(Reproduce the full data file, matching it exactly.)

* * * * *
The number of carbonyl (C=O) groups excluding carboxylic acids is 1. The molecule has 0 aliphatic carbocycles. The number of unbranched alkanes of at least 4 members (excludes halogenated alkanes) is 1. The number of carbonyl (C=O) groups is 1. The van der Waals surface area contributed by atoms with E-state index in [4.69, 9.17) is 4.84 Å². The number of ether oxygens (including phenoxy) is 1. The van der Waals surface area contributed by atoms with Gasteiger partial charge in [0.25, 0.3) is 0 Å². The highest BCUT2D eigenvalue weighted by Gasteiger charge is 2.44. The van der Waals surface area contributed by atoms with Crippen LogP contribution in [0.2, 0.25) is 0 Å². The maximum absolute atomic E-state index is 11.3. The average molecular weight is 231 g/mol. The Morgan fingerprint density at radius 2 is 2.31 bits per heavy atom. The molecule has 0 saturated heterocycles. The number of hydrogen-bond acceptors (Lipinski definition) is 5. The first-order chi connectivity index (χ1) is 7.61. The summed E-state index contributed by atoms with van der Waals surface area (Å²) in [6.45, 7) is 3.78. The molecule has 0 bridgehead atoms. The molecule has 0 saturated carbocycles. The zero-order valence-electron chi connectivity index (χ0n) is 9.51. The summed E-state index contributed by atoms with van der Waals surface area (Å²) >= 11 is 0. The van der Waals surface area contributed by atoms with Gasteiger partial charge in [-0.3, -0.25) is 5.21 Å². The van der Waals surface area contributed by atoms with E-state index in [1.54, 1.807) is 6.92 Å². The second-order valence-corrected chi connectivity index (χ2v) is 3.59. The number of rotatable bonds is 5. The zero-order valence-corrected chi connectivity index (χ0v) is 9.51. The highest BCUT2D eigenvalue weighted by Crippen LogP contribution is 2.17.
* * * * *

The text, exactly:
The number of carbonyl (C=O) groups excluding carboxylic acids is 1. The molecule has 0 aliphatic carbocycles. The number of unbranched alkanes of at least 4 members (excludes halogenated alkanes) is 1. The number of carbonyl (C=O) groups is 1. The van der Waals surface area contributed by atoms with E-state index in [4.69, 9.17) is 4.84 Å². The number of ether oxygens (including phenoxy) is 1. The van der Waals surface area contributed by atoms with Gasteiger partial charge in [0.25, 0.3) is 0 Å². The highest BCUT2D eigenvalue weighted by Gasteiger charge is 2.44. The van der Waals surface area contributed by atoms with Crippen LogP contribution in [0.2, 0.25) is 0 Å². The maximum absolute atomic E-state index is 11.3. The average molecular weight is 231 g/mol. The Morgan fingerprint density at radius 2 is 2.31 bits per heavy atom. The molecule has 0 saturated heterocycles. The number of hydrogen-bond acceptors (Lipinski definition) is 5. The first-order chi connectivity index (χ1) is 7.61. The summed E-state index contributed by atoms with van der Waals surface area (Å²) in [6.45, 7) is 3.78. The molecule has 0 bridgehead atoms. The molecule has 0 saturated carbocycles. The zero-order valence-electron chi connectivity index (χ0n) is 9.51. The summed E-state index contributed by atoms with van der Waals surface area (Å²) >= 11 is 0. The van der Waals surface area contributed by atoms with Gasteiger partial charge in [-0.3, -0.25) is 5.21 Å². The van der Waals surface area contributed by atoms with E-state index in [1.54, 1.807) is 6.92 Å². The second-order valence-corrected chi connectivity index (χ2v) is 3.59. The number of rotatable bonds is 5. The zero-order valence-corrected chi connectivity index (χ0v) is 9.51. The highest BCUT2D eigenvalue weighted by Crippen LogP contribution is 2.17.